Random Research: Hermaphrodites and the Medical Invention of Sex – Alice Domurat Dreger

This was the book that changed everything for me.

I was 19 when I first came up with the idea for my novel–the world, its history, and my main character. I decided that my protagonist could be intersex. I knew next to nothing about intersex people or the difficulties many of them faced and I realised that. So I used my university’s fantastic library resource and requested this book and another (Intersex by Catherine Harper, which I’ll make an entry about some time in the future) to learn more about the subject. Now, granted, I haven’t read this book since 2007, so the review will be rather fuzzy on exact details.

Hermaphrodites and the Medical Invention of Sex highlights the history of clinical management of people with DSDs. The Victorian era was when gender disorders came under medical scrutiny, and there was a fascination with “monstrous hermaphrodites.” Doctors were obsessed with discovering what someone’s “true sex” was meant to be and ensuring that the patient’s gender conformed to this perceived judgement. Before the Victorian era, those with atypical genitals were displayed, but in the 19th century, science had advanced enough that doctors felt they could “fix” them. Many people with DSDs were photographed for medical texts, their faces never visible. Dreger tells the stories of the people behind the medical photos, as much as she is able.  Herculine Barbin, for instance, who was born with male psuedohermaphroditism, suffered a tragic end.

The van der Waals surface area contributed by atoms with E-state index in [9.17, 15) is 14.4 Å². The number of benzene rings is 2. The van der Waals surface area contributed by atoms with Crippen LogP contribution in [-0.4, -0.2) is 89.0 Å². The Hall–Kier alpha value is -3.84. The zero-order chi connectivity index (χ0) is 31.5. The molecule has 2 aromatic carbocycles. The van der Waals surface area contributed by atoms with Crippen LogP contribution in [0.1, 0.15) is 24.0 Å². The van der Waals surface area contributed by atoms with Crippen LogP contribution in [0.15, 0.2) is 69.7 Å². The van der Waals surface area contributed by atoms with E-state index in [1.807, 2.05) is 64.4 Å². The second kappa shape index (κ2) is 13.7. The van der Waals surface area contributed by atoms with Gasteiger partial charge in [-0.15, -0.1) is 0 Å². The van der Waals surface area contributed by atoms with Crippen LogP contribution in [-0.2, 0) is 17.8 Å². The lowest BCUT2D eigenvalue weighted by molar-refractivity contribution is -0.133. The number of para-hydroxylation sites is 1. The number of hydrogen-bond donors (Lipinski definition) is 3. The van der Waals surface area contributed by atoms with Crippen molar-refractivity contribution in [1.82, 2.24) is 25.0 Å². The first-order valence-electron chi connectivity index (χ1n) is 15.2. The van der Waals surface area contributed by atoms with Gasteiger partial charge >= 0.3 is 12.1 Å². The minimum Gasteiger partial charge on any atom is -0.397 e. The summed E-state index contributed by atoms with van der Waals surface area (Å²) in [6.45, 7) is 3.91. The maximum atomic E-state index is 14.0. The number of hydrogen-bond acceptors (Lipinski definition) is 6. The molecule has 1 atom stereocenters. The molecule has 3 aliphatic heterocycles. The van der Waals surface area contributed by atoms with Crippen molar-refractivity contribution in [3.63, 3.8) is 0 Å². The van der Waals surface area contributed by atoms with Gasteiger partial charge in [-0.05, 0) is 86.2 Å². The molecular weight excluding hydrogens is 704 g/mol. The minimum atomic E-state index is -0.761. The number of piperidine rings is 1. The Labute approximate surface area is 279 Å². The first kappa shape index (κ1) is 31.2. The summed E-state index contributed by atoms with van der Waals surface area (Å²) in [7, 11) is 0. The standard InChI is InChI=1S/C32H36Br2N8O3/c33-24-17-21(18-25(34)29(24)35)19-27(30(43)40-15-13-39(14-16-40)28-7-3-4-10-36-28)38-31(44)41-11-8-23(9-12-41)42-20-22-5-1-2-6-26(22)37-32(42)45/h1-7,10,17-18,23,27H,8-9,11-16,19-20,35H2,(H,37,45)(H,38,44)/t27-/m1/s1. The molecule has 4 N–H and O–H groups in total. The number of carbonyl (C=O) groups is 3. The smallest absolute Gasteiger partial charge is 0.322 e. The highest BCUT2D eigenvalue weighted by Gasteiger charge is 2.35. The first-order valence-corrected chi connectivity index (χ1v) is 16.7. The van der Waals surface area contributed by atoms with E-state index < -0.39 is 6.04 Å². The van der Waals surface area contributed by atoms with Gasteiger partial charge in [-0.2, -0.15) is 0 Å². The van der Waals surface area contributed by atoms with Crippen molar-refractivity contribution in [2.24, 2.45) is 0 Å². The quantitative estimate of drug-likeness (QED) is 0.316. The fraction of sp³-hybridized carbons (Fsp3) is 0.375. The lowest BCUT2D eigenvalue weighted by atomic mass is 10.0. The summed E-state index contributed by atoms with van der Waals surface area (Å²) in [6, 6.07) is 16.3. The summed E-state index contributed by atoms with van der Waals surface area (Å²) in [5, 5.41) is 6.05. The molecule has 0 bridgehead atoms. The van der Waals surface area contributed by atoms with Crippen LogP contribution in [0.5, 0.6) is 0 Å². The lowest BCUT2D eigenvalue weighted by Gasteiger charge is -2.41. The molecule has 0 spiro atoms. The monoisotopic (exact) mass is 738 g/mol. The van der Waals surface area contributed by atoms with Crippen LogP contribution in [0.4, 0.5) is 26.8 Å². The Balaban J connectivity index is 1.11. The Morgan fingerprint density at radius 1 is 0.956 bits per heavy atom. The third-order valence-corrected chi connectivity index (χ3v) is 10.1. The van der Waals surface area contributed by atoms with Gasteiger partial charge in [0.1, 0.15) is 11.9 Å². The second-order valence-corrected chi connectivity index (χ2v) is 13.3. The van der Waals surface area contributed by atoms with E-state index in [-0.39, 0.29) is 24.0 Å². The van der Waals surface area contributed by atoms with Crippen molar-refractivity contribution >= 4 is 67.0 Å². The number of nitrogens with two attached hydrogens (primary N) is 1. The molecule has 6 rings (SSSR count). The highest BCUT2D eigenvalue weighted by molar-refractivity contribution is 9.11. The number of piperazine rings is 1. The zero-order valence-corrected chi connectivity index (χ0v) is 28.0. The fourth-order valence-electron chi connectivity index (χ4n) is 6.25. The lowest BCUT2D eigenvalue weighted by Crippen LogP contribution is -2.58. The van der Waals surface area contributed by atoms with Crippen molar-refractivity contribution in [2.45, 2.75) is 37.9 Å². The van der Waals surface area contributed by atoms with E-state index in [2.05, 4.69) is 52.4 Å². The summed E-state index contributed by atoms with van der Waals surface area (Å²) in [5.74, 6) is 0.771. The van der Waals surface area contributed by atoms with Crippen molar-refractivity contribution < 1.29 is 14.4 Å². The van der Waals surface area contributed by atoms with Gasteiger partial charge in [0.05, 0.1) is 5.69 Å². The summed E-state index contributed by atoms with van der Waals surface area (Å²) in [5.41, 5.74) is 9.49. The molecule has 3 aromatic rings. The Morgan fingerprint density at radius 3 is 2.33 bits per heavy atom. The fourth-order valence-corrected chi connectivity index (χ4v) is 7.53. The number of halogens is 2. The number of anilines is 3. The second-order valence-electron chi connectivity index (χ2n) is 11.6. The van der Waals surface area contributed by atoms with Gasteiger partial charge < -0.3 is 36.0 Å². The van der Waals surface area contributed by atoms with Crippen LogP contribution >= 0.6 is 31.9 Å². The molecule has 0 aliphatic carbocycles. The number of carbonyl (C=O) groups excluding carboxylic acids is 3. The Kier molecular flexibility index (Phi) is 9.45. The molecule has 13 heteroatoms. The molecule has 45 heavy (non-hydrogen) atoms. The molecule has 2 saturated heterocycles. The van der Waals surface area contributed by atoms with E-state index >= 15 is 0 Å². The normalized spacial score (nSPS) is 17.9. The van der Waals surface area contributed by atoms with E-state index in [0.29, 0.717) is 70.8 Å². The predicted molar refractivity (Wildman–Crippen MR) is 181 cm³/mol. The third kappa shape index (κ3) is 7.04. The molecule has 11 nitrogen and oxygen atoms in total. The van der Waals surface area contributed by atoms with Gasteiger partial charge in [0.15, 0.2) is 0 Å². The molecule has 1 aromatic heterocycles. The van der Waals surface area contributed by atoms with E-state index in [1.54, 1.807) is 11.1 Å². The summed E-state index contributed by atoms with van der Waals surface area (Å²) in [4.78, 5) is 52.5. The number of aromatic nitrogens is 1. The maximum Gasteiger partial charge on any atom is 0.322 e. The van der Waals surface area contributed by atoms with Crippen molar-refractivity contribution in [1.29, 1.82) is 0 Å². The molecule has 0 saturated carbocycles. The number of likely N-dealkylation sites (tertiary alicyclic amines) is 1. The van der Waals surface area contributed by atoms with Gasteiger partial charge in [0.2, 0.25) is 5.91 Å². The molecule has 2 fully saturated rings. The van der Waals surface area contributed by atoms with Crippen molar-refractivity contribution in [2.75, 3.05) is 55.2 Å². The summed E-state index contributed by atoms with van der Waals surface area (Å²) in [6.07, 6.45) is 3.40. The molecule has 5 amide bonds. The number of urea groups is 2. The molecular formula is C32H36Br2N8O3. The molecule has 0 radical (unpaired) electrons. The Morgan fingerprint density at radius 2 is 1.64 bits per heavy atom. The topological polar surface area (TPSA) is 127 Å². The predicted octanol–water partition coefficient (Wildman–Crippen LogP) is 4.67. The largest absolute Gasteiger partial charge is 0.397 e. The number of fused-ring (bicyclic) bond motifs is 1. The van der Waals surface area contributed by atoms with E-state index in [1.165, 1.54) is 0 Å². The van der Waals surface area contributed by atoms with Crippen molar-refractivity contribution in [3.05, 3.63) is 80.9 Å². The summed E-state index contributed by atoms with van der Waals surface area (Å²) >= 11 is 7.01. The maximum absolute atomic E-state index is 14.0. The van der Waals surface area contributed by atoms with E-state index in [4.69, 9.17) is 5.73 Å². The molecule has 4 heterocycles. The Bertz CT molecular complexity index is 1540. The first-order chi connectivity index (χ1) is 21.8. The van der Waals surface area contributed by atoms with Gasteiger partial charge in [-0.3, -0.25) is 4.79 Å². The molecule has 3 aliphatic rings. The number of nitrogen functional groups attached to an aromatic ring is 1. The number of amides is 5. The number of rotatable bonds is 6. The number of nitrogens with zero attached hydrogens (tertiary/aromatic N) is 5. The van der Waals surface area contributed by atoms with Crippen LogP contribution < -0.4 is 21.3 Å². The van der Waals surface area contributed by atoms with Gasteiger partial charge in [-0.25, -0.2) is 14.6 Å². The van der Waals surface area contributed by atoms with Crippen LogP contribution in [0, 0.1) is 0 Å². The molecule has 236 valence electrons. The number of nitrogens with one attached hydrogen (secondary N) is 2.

Though rather jargon-heavy and a bit repetitive from what I remember, this was an excellent resource and opened my eyes to how people who didn’t fit the gender binary were treated in Victorian times, and it was one of the books that made me realise I had a story that I needed to tell.

Random Research: The Circus and Victorian Society – Brenda Assael